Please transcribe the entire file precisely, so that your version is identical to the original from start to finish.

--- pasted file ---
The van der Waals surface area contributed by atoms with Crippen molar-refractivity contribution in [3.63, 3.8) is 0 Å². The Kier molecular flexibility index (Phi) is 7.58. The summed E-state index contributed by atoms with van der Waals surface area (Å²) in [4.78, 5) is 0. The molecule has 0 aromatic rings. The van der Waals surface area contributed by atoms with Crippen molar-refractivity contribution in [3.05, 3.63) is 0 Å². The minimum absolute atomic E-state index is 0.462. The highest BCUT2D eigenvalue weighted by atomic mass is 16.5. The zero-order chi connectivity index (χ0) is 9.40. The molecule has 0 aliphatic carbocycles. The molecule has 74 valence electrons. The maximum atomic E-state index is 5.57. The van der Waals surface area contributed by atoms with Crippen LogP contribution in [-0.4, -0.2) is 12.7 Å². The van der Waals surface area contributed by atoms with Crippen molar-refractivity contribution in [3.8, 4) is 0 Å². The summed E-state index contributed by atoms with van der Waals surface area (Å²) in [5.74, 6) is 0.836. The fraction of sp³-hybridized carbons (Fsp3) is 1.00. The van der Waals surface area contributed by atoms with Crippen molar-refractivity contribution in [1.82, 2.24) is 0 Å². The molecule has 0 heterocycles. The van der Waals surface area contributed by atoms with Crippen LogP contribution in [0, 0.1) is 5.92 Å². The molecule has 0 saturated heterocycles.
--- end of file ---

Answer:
The van der Waals surface area contributed by atoms with Crippen molar-refractivity contribution in [3.63, 3.8) is 0 Å². The Kier molecular flexibility index (Phi) is 7.58. The summed E-state index contributed by atoms with van der Waals surface area (Å²) in [4.78, 5) is 0. The molecule has 0 aromatic rings. The van der Waals surface area contributed by atoms with Crippen molar-refractivity contribution in [3.05, 3.63) is 0 Å². The minimum absolute atomic E-state index is 0.462. The highest BCUT2D eigenvalue weighted by atomic mass is 16.5. The zero-order chi connectivity index (χ0) is 9.40. The molecule has 0 aliphatic carbocycles. The molecule has 74 valence electrons. The maximum atomic E-state index is 5.57. The van der Waals surface area contributed by atoms with Crippen LogP contribution in [-0.4, -0.2) is 12.7 Å². The van der Waals surface area contributed by atoms with Crippen molar-refractivity contribution in [3.8, 4) is 0 Å². The summed E-state index contributed by atoms with van der Waals surface area (Å²) in [5.74, 6) is 0.836. The fraction of sp³-hybridized carbons (Fsp3) is 1.00. The van der Waals surface area contributed by atoms with Crippen molar-refractivity contribution in [1.82, 2.24) is 0 Å². The molecule has 0 heterocycles. The van der Waals surface area contributed by atoms with Crippen LogP contribution in [0, 0.1) is 5.92 Å². The molecule has 0 saturated heterocycles.